While science and logic are not immune to dualism, religion is dualism writ large. The child innocently asks, “if God created the world, who or what created God?” I doubt that any learned theologian has ever given a satisfying answer. A subject can create an object, since every artifact was made by someone. But a subject cannot create itself. The notion that God is self-creating (‘I am that I am’) is an evasion. So is the notion of a Prime Mover, which simply refuses to consider an endless causal chain. This dilemma has been inherited by modern cosmology, which asks how something (the universe) could boot-strap itself from nothing (the unstable vacuum?) through some series of causal transitions. It aspires to show how an object (the universe) can self-create, without invoking a subject.

We are familiar with objects that can self-replicate, and phenomena that can self-organize. There are computer programs that can copy or modify themselves. And, of course, DNA copies itself, and an organism can self-modify and reproduce. It evolved somehow in the first place. A self-replicating device, even if only a string of computer code, must include instructions about how to copy itself in its entirety, which must include the instructions themselves. Von Neumann addressed the problem by separating functions. There must be a description (blueprint), a constructor mechanism, and a further mechanism to copy the description—which the constructor then installs into the new self-replicator. Presumably a dividing cell does something similar. Strictly speaking, however, these entities are not subjects. They are theoretical objects in the purview of biologists or programmers, who are the actual subjects involved.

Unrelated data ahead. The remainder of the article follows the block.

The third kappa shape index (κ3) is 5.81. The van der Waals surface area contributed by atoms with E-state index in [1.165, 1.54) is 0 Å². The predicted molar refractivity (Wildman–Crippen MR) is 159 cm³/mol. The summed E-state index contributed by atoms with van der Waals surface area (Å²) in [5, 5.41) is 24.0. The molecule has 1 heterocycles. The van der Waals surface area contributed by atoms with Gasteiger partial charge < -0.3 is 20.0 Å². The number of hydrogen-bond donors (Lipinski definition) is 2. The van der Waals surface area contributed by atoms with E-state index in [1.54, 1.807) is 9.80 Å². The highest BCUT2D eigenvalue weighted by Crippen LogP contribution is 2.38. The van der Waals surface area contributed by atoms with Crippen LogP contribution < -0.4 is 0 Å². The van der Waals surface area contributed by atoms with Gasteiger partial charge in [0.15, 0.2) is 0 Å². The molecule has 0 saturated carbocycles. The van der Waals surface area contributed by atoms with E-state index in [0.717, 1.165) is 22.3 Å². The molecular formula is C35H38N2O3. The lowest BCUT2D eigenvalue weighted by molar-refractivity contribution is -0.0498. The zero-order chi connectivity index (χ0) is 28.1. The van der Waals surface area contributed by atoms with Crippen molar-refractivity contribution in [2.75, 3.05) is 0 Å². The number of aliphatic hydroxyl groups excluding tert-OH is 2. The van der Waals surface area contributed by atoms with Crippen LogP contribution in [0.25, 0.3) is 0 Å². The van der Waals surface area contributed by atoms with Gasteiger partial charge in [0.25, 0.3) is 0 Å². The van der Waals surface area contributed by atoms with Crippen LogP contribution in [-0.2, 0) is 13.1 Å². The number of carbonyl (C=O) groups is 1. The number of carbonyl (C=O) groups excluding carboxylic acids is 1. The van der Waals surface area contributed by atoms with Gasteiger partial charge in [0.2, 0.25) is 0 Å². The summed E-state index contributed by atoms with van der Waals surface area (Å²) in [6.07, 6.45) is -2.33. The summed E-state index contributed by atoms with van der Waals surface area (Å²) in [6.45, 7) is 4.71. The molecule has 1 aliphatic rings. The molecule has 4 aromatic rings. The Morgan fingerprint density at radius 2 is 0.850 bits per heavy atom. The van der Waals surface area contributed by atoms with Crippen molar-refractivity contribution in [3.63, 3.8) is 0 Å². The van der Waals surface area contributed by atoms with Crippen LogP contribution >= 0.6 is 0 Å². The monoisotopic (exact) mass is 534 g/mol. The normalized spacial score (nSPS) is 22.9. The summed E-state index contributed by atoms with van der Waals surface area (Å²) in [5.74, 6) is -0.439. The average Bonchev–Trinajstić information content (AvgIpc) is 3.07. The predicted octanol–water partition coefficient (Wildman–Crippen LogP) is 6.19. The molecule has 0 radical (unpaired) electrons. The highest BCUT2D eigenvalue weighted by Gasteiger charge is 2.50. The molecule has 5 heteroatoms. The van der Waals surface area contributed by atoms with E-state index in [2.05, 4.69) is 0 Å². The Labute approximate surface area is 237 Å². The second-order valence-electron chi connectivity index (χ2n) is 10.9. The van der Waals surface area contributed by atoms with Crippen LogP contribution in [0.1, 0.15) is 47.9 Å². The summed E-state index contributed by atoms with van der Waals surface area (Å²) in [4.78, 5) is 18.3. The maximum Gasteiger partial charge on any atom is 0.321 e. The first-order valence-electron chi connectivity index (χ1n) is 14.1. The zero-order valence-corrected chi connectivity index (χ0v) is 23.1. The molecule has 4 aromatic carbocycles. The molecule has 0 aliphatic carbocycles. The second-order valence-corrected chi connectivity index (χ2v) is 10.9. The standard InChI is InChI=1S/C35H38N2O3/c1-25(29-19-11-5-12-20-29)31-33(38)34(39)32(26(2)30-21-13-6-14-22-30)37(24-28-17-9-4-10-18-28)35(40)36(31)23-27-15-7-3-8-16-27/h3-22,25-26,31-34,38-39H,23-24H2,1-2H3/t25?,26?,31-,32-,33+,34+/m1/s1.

Causal explanation involves only interactions among inanimate objects, not the actions or interrelations of subjects. This categorical distinction may seem of interest only to philosophers and brain scientists. In everyday life, however, we are continually beset with the challenge to imagine the subjective experiences of others when all that is presented to our senses is their form as objects. We are used to dealing with inanimate things, along with the physical bodies of people and creatures. Sometimes we fail to make an essential distinction among such objects, for it is our biological nature to treat all objects as potential resources to exploit or threats to avoid. As Buber pointed out, from that fundamental position everything is object to the subject, including some objects that might also be sentient beings like oneself. Yet, another sort of relationship is possible and necessary for human beings. This is the relationship between I and thou, which is categorically different from the relationship of a subject to sensible objects.